Jn1:3: "All things came into being by him, and apart from him
                                    nothing came into being that has come into being."

                                    > Perhaps you see the reference to the "living Jesus" as one of
                                    > post-Resurrection, but this does not come from a plain reading
                                    > of the text, something that is generally thought to be preferred
                                    > to our projecting anachronistic beliefs and knowledge back into
                                    > those texts.

                                    Anachronistic? Didn't Xians of the 1st century believe that Jesus
                                    was still "living" in a non-physical sense? I think that the
                                    word 'living' in the incipit to GThom has to be taken in the very
                                    same sense that 'living' is used thruout GThom and in every other
                                    Xian text that contrasts true, eternal spiritual life with false,
                                    ephemeral physical life.

                                    > ... what makes you think that Didymos recorded these words post-
                                    > Resurrection? Is there something in the text that I have missed?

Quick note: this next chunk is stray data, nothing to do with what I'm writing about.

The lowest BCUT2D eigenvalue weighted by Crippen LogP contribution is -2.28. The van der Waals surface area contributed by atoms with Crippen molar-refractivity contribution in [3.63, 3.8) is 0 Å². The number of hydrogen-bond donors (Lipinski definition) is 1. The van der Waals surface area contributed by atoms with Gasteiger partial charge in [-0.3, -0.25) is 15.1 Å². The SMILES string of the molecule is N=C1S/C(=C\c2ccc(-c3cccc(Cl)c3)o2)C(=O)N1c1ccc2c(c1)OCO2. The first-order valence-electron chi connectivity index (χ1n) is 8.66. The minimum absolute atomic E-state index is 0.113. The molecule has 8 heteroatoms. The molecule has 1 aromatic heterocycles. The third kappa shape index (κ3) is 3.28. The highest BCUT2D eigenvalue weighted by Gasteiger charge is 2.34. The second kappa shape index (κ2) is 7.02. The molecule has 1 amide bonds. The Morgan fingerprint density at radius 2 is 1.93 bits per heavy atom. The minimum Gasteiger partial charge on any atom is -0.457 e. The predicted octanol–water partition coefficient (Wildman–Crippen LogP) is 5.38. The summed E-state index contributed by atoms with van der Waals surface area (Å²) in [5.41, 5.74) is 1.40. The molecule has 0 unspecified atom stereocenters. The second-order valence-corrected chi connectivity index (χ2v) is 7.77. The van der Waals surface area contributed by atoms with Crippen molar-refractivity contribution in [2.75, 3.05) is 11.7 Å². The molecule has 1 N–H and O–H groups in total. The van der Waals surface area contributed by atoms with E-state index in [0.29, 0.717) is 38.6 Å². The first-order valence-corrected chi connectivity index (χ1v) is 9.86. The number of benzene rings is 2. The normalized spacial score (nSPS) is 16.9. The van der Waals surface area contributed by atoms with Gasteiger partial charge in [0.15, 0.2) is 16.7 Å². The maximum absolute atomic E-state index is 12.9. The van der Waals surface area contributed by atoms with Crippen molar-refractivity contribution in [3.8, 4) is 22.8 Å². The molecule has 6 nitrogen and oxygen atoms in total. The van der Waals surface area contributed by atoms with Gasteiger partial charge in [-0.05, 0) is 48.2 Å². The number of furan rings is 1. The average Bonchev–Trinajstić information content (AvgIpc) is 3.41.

Metaphor, perhaps? *Of course* the person Didymos didn't "record
                                    these words" post-resurrection or any other time. That's just
                                    window-dressing. But among the indications that it's to be taken
                                    as post-resurrection, there's this:

                                    "The things you asked me about in past times, and what I did not
                                    tell you in that day, now I am willing to tell you, but you do not
                                    seek them." (Th92.2, Patterson tr)

                                    [Mike]:
                                    > "Jesus' status as God" seems to be pretty much confined to Th77,
                                    [Brian]:
                                    > What about Th30?

                                    Has nothing to do with J being God, or even god-like. Simply
                                    says, "Where one or two are gathered in my name, I'm with 'em."

                                    > Further, given the shortness of GThomas, why would only a few
                                    > passages in which Jesus is called divine be insignificant?

                                    To my mind, Th77 is quite "out of synch" with the rest of Thomas.
                                    It may have been later added to the collection to reflect the Logos
                                    christology of John.

                                    > As my arguments for a 2nd Century dating do not rest only on the
                                    > high Christology and Trinitarian verses found exclusively in
                                    > GThomas, this merely ignores the rest of my argument.

                                    I told you in advance that I wasn't going to address the bulk of
                                    your argument. Honestly, I don't have enough time right now. But
                                    if you don't accept my objections to your arguments from blasphemy
                                    and high-christology, what's the point of my responding to other